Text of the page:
Description of problem:
Booting a 32-bit dom0 makes good progress, but hangs after init is started. The
last lines logged are
INIT: version 2.86 booting
SELinux: initialized (dev usbfs, type usbfs), uses genfs_contexts
Welcome to Fedora Core
Press 'I' to enter interactive startup.
Setting clock (utc): Wed Jul 26 20:01:55 BST 2006 [ OK ]
Starting udev: [ OK ]
Setting hostname ghost.scot.redhat.com: [ OK ]
Version-Release number of selected component (if applicable):
Steps to Reproduce:
1. Install on LVM
Hangs in lvm.static while setting up lvm volumes. Stack shows various call
traces indicating a loop in do_general_protection().
Stack traces to follow as an attachment.
Created attachment 133144 [details]
alt-sysrq-p logs showing stack traces from the hanging loop
Interestingly, the kernel boots fine for me although I'm running on a pretty
outdated install. Now that we're making some progress, I'll reinstall it when I
get in this morning.
[root@dhcp113 ~]# uname -a
Linux dhcp113.install.boston.redhat.com 2.6.17-1.2439.fc6xen #1 SMP Sun Jul 23
22:44:37 EDT 2006 i686 i686 i386 GNU/Linux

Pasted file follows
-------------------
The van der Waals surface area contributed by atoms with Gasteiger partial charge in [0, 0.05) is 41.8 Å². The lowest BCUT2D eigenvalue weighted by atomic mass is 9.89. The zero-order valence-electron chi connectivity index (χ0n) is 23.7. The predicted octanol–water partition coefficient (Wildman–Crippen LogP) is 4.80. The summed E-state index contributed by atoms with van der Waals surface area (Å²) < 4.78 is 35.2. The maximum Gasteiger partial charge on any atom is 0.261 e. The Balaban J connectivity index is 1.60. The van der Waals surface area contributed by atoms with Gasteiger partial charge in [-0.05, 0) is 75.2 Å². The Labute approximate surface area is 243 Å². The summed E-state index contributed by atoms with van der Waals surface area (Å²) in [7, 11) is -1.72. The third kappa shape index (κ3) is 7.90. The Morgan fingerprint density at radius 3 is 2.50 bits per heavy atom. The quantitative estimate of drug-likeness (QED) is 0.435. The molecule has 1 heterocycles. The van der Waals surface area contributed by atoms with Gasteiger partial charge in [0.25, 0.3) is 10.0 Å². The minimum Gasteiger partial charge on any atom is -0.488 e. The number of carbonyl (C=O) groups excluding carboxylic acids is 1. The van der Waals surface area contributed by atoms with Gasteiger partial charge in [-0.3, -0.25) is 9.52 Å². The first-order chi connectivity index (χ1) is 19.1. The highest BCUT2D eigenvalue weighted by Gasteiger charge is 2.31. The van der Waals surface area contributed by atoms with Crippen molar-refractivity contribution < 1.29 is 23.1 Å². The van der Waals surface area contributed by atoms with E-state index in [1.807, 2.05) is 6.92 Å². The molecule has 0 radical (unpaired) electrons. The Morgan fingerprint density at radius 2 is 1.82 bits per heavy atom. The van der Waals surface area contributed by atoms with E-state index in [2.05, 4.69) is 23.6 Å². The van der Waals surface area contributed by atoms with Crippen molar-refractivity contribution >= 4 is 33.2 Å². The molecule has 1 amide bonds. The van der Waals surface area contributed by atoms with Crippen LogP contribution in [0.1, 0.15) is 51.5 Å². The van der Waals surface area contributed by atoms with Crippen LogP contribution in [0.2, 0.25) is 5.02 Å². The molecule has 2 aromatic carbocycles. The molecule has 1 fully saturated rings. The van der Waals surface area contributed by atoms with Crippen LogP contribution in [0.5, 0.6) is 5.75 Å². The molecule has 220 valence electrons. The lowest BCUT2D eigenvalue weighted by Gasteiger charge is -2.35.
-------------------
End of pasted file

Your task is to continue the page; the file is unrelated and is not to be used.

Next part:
Then I wonder what the difference is. 1.2449 still shows the problem (as long
as I boot with a home-built HV --- without that, it doesn't even get into the
main kernel boot as it loops with HV timekeeping debug messages.)
I'm booting off LVM, current rawhide, PAE kernel works fine, 1G memory,
Created attachment 133152 [details]
Fix hang looping in do_general_protection()
For some reason, Xen is not setting user_cs exactly as we request it, but
rather is setting a _wider_ cs in the GDT. That's perhaps a little insecure
but should work; except that check_lazy_exec_limit() sees that the segment
doesn't match exactly what it should be, and so tries to fix it.
Now, we've just *narrowed* cs:, which can never cure a GPF fault. Yet we
return 1 to do_general_protection(), which therefore thinks it has made
progress, so it doesn't try any of the other fixups which might be needed. And
this repeats forever, as we keep trying to set the same narrowed CS and we keep
on actually getting a slightly wider one, resulting in an infinite loop of:
#GPF fixup (0[seg:0]) at 080c76e1, CPU#0.
exec_limit: ffffffff, user_cs: 0000ffff/00cffb00, CPU_cs: 000067ff/00cffb00.
The easy fix is simply to return 1 from check_lazy_exec_limit() only if we
widened the segment in either direction, never if we purely narrowed it. That
way do_general_protection() will still try to resolve the GPF in other ways
when this occurs.
Verified to cure the hang on my own box.